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  #11  
Old 10-14-2008, 09:22 AM
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Running lean or rich will run hot. You can make your exhaust glow either way. You need to determine the operating temperature of your engine before you tear into it. If you don't want to get into it. Grab a hold of your radiator at operating temperature. If it burns you, then you have heat. Grab the hoses going into the heater core and compare the hotness. Not so hot, you need to find out why. If I had to guess, the silly gate valve on the back of the engine is closed.
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  #12  
Old 10-14-2008, 09:52 AM
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Yeah, first I've got to figure out why my engine does not appear to be up to operating temperature. I have a laser thermometer I borrowed that should help with that. Maybe my gauge is not 100% accurate. Once I determine whether or not my engine is actually reaching operating temperature then I have to find out why my heater is blowing cold. They may be separate issues. Oy ve.
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  #13  
Old 10-14-2008, 06:00 PM
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Quote:
Originally Posted by subzali View Post
I'll pull the inlet duct to the heater core and check for obstructions and I'm going to replace the thermostat tonight (I happen to have a new spare a just bought as well that I just remembered). Has anyone ever had to double o-ring the top of the thermostat?
YES! I believe I posted it here a while back; I had gotten a super-duper rubber gasket to go between the top and bottom t-stat housing halves, and it prevented the top o-ring (Toyota parts jargon, it's actually a rectangular cross section) from preventing coolant from bypassing the t-stat. Added another on and presto-voila!
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  #14  
Old 10-15-2008, 07:09 AM
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I'm using the OEM gasket for the t-stat housing.

I swapped t-stats last night with the other new-in-the-box one I had, didn't really change anything. I put a 12" x 18" piece of cardboard on front of the radiator and now the engine stays in the middle range whether idleing or on the highway. I don't want to use it for long; I think I will try the double o-ring trick tonight and see if that works.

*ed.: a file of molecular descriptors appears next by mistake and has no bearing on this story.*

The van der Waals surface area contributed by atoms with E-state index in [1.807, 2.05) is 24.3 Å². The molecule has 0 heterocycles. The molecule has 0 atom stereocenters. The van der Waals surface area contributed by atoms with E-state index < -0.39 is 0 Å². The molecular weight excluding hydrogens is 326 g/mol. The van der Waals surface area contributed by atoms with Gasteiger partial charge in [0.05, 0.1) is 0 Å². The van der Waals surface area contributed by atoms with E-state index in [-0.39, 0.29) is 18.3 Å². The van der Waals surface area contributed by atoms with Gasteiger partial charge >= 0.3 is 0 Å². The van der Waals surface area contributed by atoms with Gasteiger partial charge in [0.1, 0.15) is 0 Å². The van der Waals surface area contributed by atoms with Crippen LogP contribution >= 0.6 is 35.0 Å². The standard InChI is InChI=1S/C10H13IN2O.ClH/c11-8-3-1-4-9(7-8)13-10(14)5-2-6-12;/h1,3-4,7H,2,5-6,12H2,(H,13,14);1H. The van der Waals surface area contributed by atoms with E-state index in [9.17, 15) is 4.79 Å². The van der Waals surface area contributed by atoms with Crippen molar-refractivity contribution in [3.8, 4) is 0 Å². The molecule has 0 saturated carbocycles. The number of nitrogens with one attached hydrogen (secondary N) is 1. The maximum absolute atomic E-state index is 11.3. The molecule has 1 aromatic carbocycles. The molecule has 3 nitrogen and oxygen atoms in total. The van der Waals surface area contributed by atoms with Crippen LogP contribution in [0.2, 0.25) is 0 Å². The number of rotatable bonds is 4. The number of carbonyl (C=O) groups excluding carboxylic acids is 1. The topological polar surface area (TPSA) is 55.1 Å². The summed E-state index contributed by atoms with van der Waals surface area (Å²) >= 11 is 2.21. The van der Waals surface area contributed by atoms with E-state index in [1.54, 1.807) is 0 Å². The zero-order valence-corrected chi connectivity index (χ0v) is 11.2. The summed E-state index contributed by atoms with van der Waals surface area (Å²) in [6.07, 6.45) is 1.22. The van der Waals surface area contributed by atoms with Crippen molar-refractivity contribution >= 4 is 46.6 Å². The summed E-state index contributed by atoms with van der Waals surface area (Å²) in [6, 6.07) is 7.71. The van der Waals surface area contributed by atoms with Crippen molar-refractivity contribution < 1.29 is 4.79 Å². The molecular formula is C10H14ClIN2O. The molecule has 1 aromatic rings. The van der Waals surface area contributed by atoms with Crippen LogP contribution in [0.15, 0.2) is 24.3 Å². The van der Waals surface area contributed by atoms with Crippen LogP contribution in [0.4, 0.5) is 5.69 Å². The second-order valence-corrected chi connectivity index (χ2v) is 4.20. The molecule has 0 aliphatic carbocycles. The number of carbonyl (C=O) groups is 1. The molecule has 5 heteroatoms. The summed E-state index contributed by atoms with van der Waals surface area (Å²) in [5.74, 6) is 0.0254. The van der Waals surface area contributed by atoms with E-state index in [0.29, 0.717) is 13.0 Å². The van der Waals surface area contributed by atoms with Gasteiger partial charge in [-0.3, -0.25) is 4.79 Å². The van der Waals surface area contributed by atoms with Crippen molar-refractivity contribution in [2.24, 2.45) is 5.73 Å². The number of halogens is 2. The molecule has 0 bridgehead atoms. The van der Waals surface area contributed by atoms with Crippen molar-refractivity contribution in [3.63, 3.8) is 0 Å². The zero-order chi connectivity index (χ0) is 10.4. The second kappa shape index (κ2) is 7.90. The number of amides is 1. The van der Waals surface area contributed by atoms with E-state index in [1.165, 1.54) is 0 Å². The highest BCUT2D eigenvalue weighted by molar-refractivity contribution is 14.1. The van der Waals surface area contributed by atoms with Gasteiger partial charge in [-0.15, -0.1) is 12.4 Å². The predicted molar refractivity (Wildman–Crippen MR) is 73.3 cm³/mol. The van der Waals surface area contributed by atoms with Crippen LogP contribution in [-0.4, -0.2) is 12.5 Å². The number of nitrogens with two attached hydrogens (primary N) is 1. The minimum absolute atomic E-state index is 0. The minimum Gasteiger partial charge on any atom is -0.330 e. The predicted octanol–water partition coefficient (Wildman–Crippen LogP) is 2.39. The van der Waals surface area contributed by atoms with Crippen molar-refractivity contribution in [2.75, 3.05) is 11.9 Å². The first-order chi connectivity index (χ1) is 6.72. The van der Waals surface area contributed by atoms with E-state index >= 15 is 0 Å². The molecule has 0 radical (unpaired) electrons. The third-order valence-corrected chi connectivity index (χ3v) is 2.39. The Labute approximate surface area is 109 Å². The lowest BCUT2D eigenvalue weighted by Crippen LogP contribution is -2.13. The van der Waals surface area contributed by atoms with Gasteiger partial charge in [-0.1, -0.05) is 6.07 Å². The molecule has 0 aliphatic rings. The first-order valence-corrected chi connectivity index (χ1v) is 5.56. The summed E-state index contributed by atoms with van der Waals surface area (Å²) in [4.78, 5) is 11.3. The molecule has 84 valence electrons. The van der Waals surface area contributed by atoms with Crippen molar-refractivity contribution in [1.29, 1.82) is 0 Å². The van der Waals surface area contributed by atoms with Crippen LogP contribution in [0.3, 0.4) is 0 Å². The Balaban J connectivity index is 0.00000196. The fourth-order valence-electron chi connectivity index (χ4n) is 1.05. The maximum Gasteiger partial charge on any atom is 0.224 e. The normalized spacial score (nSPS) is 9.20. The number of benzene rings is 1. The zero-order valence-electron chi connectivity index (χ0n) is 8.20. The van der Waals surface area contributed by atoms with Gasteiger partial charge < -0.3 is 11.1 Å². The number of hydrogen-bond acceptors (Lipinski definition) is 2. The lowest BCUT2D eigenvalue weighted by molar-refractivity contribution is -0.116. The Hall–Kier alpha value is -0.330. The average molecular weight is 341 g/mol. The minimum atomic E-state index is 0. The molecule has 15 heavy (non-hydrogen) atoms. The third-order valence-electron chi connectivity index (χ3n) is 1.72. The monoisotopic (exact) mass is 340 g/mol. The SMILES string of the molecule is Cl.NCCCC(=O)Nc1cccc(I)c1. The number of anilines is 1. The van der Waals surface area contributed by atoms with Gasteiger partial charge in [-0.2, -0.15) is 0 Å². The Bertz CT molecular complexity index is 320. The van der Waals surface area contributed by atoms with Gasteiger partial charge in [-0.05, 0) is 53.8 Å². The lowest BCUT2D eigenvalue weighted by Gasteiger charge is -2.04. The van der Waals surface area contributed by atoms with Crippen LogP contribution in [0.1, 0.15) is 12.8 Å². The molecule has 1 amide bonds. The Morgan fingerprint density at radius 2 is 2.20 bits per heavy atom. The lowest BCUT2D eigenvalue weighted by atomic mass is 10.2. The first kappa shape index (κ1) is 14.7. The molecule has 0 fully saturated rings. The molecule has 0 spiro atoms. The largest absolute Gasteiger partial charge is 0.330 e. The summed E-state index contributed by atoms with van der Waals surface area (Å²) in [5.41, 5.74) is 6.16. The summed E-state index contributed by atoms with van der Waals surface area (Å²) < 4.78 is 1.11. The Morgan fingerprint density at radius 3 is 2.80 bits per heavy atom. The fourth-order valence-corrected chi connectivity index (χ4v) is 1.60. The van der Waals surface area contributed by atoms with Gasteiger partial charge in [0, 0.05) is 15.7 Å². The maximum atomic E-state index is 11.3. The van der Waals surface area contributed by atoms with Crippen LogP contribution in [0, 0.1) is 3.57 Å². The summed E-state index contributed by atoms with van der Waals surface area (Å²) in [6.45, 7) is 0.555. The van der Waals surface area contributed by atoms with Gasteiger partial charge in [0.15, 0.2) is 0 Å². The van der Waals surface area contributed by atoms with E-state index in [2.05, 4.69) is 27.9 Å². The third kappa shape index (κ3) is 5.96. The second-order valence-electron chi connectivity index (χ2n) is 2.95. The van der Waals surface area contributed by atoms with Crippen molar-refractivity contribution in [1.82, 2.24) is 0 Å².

I messed with the heater valve a little bit and got coolant to flow back into the heater cores. The plunger must not have been clearing the whole way. The heater worked okay for a little while, but I know it can get much hotter than it was. I have done the muriatic acid treatment on this core about 3 or 4 times, so I think it should be nice and clear on the inside. What happens now is that it will be hot (warm) for a few seconds and then gradually cool down until it's blowing cool, even though I touch the pipes going to and from the core and they're wicked hot. The heater box also used to get pretty warm to the touch, from what I remember, and that's not really happening now either.

Also, at idle the heater blows cold, but if I rev up the engine a bit it warms up some more. I'm guessing that is related to the water pump forcing more coolant through those pipes. I'm thinking maybe I still have some air trapped in those lines somewhere that's causing problems. I have to pull the inlet duct first though and see if there's any obstructions.
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  #15  
Old 10-15-2008, 05:08 PM
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No obstructions on the heater core; clean as a whistle. So maybe I have an obstruction inside the core or somehow I'm not getting a regular flow of coolant to the core.

I went out at lunch and started putting on a second o-ring on top of the t-stat. When I put the t-stat housing back on it was spaced off the other half by about the thickness of the extra o-ring I had put on and I quickly realized that Toyota engineered this system to work in a particular way and that this is not my problem; if I were to try it I would not be able to seal the t-stat housing properly. So I quickly tucked tail and ran and am thinking about the other options.